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Financial Planning > Trusts and Estates > Trust Planning

Does Your Client Need a Trust?

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What You Need to Know

  • There are a number of trust types that can be useful tools in your client’s estate planning strategy.
  • Trusts allow clients a level of planning flexibility that a will cannot offer.
  • Trusts can be used to help mitigate taxes and can allow for a trustee to oversee the distribution of the assets.

When many people think about estate planning, their first thought is having a will. A will is a basic and essential estate planning document.

Wills direct how your client’s property will be distributed and can also direct who will act as the guardian for minor children if both parents are deceased. Wills can be subject to probate, which can delay the distribution of assets and can become contentious and expensive for heirs in some cases.

Beneficiary designations direct how the assets in retirement plans and annuities are distributed upon the account holder’s death. They also determine who receives the death benefit for a life insurance policy.

Some of your clients will have estate planning needs that are more complex and may need something beyond a will and proper beneficiary designations. A trust might be the answer in many of these situations.

What Is a Trust?

A trust is a fiduciary arrangement that allows the trustee, generally a third party, to hold the assets in the trust on behalf of the trust’s beneficiaries. There are many types of trust arrangements that specify how and when the trust assets pass to the trust beneficiaries.

Unlike a will, trusts generally do not have to go through probate after the trust grantor dies if structured correctly. This saves time and expenses such as attorney fees and court costs that can be incurred during the probate process.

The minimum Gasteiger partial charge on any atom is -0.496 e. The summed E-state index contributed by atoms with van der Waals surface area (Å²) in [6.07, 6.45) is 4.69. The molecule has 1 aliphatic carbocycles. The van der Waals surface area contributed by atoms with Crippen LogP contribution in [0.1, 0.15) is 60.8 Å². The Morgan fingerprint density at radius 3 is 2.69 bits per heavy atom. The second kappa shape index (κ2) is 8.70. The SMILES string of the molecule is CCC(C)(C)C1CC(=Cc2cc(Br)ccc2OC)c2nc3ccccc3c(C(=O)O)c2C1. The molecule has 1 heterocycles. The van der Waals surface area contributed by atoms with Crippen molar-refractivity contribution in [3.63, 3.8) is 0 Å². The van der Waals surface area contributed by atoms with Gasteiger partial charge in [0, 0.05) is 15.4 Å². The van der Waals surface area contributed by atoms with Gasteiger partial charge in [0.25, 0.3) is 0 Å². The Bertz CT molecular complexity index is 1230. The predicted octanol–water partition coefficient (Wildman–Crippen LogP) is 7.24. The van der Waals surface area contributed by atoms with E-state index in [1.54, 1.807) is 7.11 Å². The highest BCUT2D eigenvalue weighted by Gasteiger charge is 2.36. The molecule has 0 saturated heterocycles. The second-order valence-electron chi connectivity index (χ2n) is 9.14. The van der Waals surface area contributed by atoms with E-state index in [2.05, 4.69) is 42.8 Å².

Trusts can offer a level of flexibility that a will cannot. For example, a will goes into effect only when your client dies. Depending upon how the trust is structured, it can encompass a situation where your client becomes incapacitated during their lifetime.

Why Would a Client Consider a Trust?

Perhaps the biggest reason for a client to consider using a trust in addition to a will and other estate planning strategies is specificity. A trust can be structured to be very specific regarding to whom and when the assets in the trust are distributed. A will does not allow this degree of specificity.

While there are many types of trusts your client can consider, all trusts fall under two main types.

Revocable trusts allow the grantor to retain control over the assets in the trust. They can revoke the trust or change it at any time. One downside is that any income is taxable to the grantor of the trust due to the level of control they have over the trust’s assets.

With an irrevocable trust, the grantor gives up control of the trust’s assets once the trust agreement is finalized. Irrevocable trusts will generally have their own tax ID, and the grantor is not responsible for taxes on the income of the trust.

There are a number of reasons that your client might benefit from using a trust for some or all of the assets covered by their estate plan. Here are some examples of situations and types of trusts that might be appropriate for your client.

Maintaining Privacy

The probate process is a matter of public record. For any number of reasons your client may want to keep the details of their estate private. Perhaps they are a prominent local businessperson or professional. There could be issues surrounding certain family members or relatives.

Only the trustee and the beneficiaries are involved in the process, so privacy can be maintained.

Beneficiary Protection

An irrevocable trust can provide the beneficiaries with protection from creditors, lawsuits and in the case of a divorce.

Additionally, a trust can be structured in a way that protects the interests of a minor child beneficiary by setting limits and guidelines as to when distributions are made. This can help protect these beneficiaries from their own overspending and from others who might try to take advantage of them financially.

Special Needs Trusts

A trust can be structured to help provide for a a minor child or an adult with special needs. If properly structured, this type of trust can help ensure that the beneficiary maintains their eligibility for Medicare and Social Security benefits.